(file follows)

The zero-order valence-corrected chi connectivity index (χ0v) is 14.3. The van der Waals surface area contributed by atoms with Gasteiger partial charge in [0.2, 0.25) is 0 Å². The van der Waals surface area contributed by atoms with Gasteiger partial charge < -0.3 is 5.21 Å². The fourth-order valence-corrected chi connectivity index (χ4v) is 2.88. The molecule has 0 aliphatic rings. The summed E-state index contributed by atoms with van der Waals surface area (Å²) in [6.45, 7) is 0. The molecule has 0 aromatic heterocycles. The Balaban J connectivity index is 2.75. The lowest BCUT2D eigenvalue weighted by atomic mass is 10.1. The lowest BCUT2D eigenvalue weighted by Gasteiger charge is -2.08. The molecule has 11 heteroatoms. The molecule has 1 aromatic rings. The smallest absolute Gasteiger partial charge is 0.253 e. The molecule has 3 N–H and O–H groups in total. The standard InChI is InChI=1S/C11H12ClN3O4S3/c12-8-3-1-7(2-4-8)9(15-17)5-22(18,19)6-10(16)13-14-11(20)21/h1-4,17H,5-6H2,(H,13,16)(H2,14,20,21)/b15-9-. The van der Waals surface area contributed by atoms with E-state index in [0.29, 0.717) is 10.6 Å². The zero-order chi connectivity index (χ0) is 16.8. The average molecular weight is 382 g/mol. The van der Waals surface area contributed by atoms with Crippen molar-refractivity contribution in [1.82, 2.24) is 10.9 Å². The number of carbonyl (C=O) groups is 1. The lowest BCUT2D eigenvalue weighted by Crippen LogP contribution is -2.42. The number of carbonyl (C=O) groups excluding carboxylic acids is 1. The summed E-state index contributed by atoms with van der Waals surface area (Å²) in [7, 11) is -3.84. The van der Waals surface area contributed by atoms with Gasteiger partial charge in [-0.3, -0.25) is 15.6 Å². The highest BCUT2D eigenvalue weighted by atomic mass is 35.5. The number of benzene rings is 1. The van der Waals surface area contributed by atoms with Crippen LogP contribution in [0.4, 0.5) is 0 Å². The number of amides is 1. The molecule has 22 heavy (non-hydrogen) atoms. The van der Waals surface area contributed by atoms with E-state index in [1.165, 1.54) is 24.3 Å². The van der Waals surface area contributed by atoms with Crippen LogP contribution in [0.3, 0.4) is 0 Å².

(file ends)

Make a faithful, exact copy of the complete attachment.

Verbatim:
The zero-order valence-corrected chi connectivity index (χ0v) is 14.3. The van der Waals surface area contributed by atoms with Gasteiger partial charge in [0.2, 0.25) is 0 Å². The van der Waals surface area contributed by atoms with Gasteiger partial charge < -0.3 is 5.21 Å². The fourth-order valence-corrected chi connectivity index (χ4v) is 2.88. The molecule has 0 aliphatic rings. The summed E-state index contributed by atoms with van der Waals surface area (Å²) in [6.45, 7) is 0. The molecule has 0 aromatic heterocycles. The Balaban J connectivity index is 2.75. The lowest BCUT2D eigenvalue weighted by atomic mass is 10.1. The lowest BCUT2D eigenvalue weighted by Gasteiger charge is -2.08. The molecule has 11 heteroatoms. The molecule has 1 aromatic rings. The smallest absolute Gasteiger partial charge is 0.253 e. The molecule has 3 N–H and O–H groups in total. The standard InChI is InChI=1S/C11H12ClN3O4S3/c12-8-3-1-7(2-4-8)9(15-17)5-22(18,19)6-10(16)13-14-11(20)21/h1-4,17H,5-6H2,(H,13,16)(H2,14,20,21)/b15-9-. The van der Waals surface area contributed by atoms with E-state index in [0.29, 0.717) is 10.6 Å². The zero-order chi connectivity index (χ0) is 16.8. The average molecular weight is 382 g/mol. The van der Waals surface area contributed by atoms with Crippen molar-refractivity contribution in [1.82, 2.24) is 10.9 Å². The number of carbonyl (C=O) groups is 1. The lowest BCUT2D eigenvalue weighted by Crippen LogP contribution is -2.42. The number of carbonyl (C=O) groups excluding carboxylic acids is 1. The summed E-state index contributed by atoms with van der Waals surface area (Å²) in [7, 11) is -3.84. The van der Waals surface area contributed by atoms with Gasteiger partial charge in [-0.3, -0.25) is 15.6 Å². The highest BCUT2D eigenvalue weighted by atomic mass is 35.5. The number of benzene rings is 1. The van der Waals surface area contributed by atoms with Crippen LogP contribution in [0.4, 0.5) is 0 Å². The number of amides is 1. The molecule has 22 heavy (non-hydrogen) atoms. The van der Waals surface area contributed by atoms with E-state index in [1.165, 1.54) is 24.3 Å². The van der Waals surface area contributed by atoms with Crippen LogP contribution in [0.3, 0.4) is 0 Å².